Unit Testing Guidelines

Introduction

Unit tests are simple to write, easily invoked, and confer large benefits throughout the software development process, from early stage exploratory code, to late stage maintenance of a long-established project. Unit testing often becomes indispensable to those who give it a try. Here we explain how to write unit tests, how to run them, and how they are woven into the standard Bioconductor build process. We hope that unit tests will become a standard part of your software development, and an integral part of your Bioconductor package.

We recommend the RUnit package from CRAN to write unit tests — an R implementation of the agile software development 'XUnit' tools (see also JUnit, PyUnit) each of which tries to encourage, in their respective language, the rapid development of robust useful software.

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Motivation

Why bother with unit testing?

Imagine that you need a function divideBy taking two arguments, which you might define like this:

divideBy <- function(dividend, divisor) { 
    if (divisor == 0) 
       return(NA)
    dividend / divisor
}

As you develop this function you would very likely test it out in a variety of ways, using different arguments, checking the results, until eventually you are satisfied that it performs properly. Unless you adopt some sort of software testing protocol, however, your tests are unlikely to become an integral part of your code. They may be scattered across different files, or they may not exist as re-runnable code in a file at all, just as ad hoc command-line function calls you sometimes remember to make.

A far better approach, we propose, is to use lightweight, formalized unit testing. This requires only a very few conventions and practices:

Here is such a unit test for divideBy:

test_divideBy <- function() {
    checkEquals(divideBy(4, 2), 2)
    checkTrue(is.na(divideBy(4, 0)))
    checkEqualsNumeric(divideBy(4, 1.2345), 3.24, tolerance=1.0e-4)
}

Adopting these practices will cost you very little. Most developers find that these practices simplify and shorten development time. In addition, they create an executable contract — a concise and verifiable description of what your code is supposed to do. The experienced unit-testing programmer will create such a test function to accompany every function, method and class they write. (But don't let this scare you off. Even adding a single test to your package is worthwhile, for reasons explained below.)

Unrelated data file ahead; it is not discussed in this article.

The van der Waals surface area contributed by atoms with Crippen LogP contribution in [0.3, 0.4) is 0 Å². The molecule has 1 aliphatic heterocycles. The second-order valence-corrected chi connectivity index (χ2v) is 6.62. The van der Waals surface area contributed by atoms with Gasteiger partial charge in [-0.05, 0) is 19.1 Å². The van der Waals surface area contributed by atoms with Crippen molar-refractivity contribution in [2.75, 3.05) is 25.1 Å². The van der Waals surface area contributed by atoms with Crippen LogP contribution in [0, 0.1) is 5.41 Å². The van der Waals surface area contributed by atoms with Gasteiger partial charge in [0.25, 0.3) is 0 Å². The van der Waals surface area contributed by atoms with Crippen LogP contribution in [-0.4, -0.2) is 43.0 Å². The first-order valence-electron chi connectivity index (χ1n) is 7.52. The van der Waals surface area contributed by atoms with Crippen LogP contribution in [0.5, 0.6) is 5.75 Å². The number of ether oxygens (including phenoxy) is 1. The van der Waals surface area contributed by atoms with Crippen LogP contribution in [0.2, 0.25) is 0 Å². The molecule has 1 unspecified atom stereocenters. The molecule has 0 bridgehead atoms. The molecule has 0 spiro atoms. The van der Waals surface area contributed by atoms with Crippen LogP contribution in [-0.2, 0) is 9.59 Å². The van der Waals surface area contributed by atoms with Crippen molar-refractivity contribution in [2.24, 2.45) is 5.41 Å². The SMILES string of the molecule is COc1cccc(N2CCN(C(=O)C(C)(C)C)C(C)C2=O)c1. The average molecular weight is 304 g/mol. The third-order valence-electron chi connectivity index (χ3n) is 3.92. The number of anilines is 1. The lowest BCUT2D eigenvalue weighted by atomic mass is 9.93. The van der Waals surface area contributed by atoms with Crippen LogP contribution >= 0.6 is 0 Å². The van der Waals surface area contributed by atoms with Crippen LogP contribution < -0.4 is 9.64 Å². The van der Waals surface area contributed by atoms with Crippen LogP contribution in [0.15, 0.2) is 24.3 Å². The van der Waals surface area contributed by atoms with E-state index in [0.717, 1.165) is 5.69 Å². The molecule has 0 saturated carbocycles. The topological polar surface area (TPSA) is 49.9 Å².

Developers often rebel when unit tests are recommended to them, calculating that creating unit tests for existing code would be a lengthy and tedious job, and that their productivity will suffer.

Unit tests, however, are best written as you develop code, rather than after your package is written. Replace your informal testing with a few lightweight formal practices, and you will see both your immediate and long-term productivity increase.

Consider that every unit of software (every function, method, or class) is designed to do a job, to return specific outputs for specific inputs, or to cause some specific side effects. A unit test specifies these behaviors, and provides a single mechanism — one or more test functions residing in one or more files, within a standard directory structure — to ensure that the target function, method or class does its job. With that assurance, the programmer (and her collaborators) can then, with confidence, proceed to use it in a larger program. When a bug appears, or new features are needed and added, one adds new tests to the existing collection. Your code becomes progressively more powerful, more robust, and yet remains easily and automatically validated.

Some proponents suggest that the benefits of unit testing extend further: that code design itself improves. They argue that the operational definition of a function through its tests encourages clean design, the 'separation of concerns', and sensible handling of edge cases.

test_dividesBy illustrates all the crucial features of a good test function. It uses the simple RUnit check functions. It makes sure that reasonable values are returned across a range of normal and pathological conditions. Its name begins with test_ so that it is recognized and run by the Bioconductor build process. It would reside (more about this below) in the inst/unitTests directory.

Finally, unit testing can be adopted piecemeal. Add a single test to your package, even if only a test for a minor feature, and both you and your users will benefit. Add more tests as you go, as bugs arise, as new features are added, when you find yourself puzzling over code your wrote some months before. Soon, unit testing will be part of your standard practice, and your package will have an increasingly complete set of tests.